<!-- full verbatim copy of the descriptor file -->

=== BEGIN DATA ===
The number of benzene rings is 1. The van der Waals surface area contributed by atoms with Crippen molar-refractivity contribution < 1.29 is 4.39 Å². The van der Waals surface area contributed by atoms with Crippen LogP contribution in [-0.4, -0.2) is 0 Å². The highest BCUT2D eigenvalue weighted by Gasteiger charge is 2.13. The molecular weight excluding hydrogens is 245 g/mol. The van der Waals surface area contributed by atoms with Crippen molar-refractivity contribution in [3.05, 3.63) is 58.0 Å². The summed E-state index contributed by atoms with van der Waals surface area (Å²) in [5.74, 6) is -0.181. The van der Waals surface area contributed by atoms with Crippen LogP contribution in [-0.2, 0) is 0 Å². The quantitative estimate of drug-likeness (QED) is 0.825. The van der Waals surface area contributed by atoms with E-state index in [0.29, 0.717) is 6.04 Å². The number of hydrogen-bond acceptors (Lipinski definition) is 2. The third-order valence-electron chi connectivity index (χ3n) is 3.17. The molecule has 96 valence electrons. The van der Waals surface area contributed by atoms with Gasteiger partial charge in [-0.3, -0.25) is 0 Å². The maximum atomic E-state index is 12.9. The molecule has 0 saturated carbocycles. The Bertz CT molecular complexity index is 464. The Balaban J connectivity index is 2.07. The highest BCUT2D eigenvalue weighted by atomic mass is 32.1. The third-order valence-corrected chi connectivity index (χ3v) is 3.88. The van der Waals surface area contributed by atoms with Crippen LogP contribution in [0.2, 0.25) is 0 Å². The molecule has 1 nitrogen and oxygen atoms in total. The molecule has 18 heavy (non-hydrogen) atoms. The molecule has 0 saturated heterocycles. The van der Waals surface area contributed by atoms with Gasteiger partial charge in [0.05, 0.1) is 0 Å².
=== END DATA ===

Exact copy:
The number of benzene rings is 1. The van der Waals surface area contributed by atoms with Crippen molar-refractivity contribution < 1.29 is 4.39 Å². The van der Waals surface area contributed by atoms with Crippen LogP contribution in [-0.4, -0.2) is 0 Å². The highest BCUT2D eigenvalue weighted by Gasteiger charge is 2.13. The molecular weight excluding hydrogens is 245 g/mol. The van der Waals surface area contributed by atoms with Crippen molar-refractivity contribution in [3.05, 3.63) is 58.0 Å². The summed E-state index contributed by atoms with van der Waals surface area (Å²) in [5.74, 6) is -0.181. The van der Waals surface area contributed by atoms with Crippen LogP contribution in [-0.2, 0) is 0 Å². The quantitative estimate of drug-likeness (QED) is 0.825. The van der Waals surface area contributed by atoms with E-state index in [0.29, 0.717) is 6.04 Å². The number of hydrogen-bond acceptors (Lipinski definition) is 2. The third-order valence-electron chi connectivity index (χ3n) is 3.17. The molecule has 96 valence electrons. The van der Waals surface area contributed by atoms with Gasteiger partial charge in [-0.3, -0.25) is 0 Å². The maximum atomic E-state index is 12.9. The molecule has 0 saturated carbocycles. The Bertz CT molecular complexity index is 464. The Balaban J connectivity index is 2.07. The highest BCUT2D eigenvalue weighted by atomic mass is 32.1. The third-order valence-corrected chi connectivity index (χ3v) is 3.88. The van der Waals surface area contributed by atoms with Crippen LogP contribution in [0.2, 0.25) is 0 Å². The molecule has 1 nitrogen and oxygen atoms in total. The molecule has 18 heavy (non-hydrogen) atoms. The molecule has 0 saturated heterocycles. The van der Waals surface area contributed by atoms with Gasteiger partial charge in [0.05, 0.1) is 0 Å².